Research on Americans' Policy Priorities This Year Reveals Growing Party Polarization

There are significant differences between what the Democratic and Republican parties hope to see the government address in 2019.
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An American flag flies near the Lincoln Memorial on December 22nd, 2018, in Washington, D.C.

An American flag flies near the Lincoln Memorial on December 22nd, 2018, in Washington, D.C.

The Pew Research Center has released its annual report on the American public's priorities, revealing significant differences between what the Democratic and Republican parties hope to see the government address in the coming year.

Polling was conducted through telephone interviews with a national sample of 1,505 adults ages 18 and older across all 50 states and Washington, D.C. The ranking of priorities is based on the percentage of the population who said the given issue was a top priority for President Donald Trump and Congress.

Overall, the top three policy priorities were strengthening the nation's economy, reducing health-care costs, and improving the educational system. However, Democrats and Republicans each ranked completely different sets of top policy issues. Democrats appear to care most about reducing health-care costs, improving the educational system, and protecting the environment, while Republicans seem to care most about defending the country from future terrorist attacks, strengthening the economy, taking steps to make the social security system financially sound, and dealing with the issue of immigration.

The report indicates the most divisive issues for Democrats and Republicans are climate change, protecting the environment, strengthening the military, defending against terrorism, and dealing with immigration.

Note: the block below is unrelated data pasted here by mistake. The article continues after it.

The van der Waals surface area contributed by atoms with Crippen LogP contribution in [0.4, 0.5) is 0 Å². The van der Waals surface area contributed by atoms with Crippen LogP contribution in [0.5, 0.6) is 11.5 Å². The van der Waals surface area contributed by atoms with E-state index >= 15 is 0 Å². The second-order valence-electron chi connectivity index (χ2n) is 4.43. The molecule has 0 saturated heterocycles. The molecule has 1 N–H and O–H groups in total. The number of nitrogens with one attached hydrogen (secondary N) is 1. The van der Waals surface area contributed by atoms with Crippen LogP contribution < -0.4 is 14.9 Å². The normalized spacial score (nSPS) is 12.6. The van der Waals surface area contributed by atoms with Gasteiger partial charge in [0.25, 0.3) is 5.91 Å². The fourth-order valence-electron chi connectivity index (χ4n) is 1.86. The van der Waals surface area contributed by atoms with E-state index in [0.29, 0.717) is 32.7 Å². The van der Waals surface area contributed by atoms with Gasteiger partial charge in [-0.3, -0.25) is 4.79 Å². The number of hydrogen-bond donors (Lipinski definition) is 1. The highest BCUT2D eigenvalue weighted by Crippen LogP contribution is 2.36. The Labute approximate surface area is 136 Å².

The report goes on to quantify the polarization of the two major parties even more explicitly. Out of the total sample population, 53 percent of people say there is a great difference in what the two parties stand for—the highest that percentage has ever been since the question was introduced in 1987. In addition, 71 percent of respondents say they anticipate Democrats and Republicans in D.C. will "bicker and oppose one another more than usual this year," while just 21 percent have hope that the parties will work together to solve problems more than usual this year.

There have been some notable changes in priorities over the past eight years. Namely, 34 percent fewer people are worried about improving the job situation, 18 percent more people care about dealing with climate change, 18 percent fewer prioritize strengthening the nation's economy, and 16 percent more are concerned with improving the environment.

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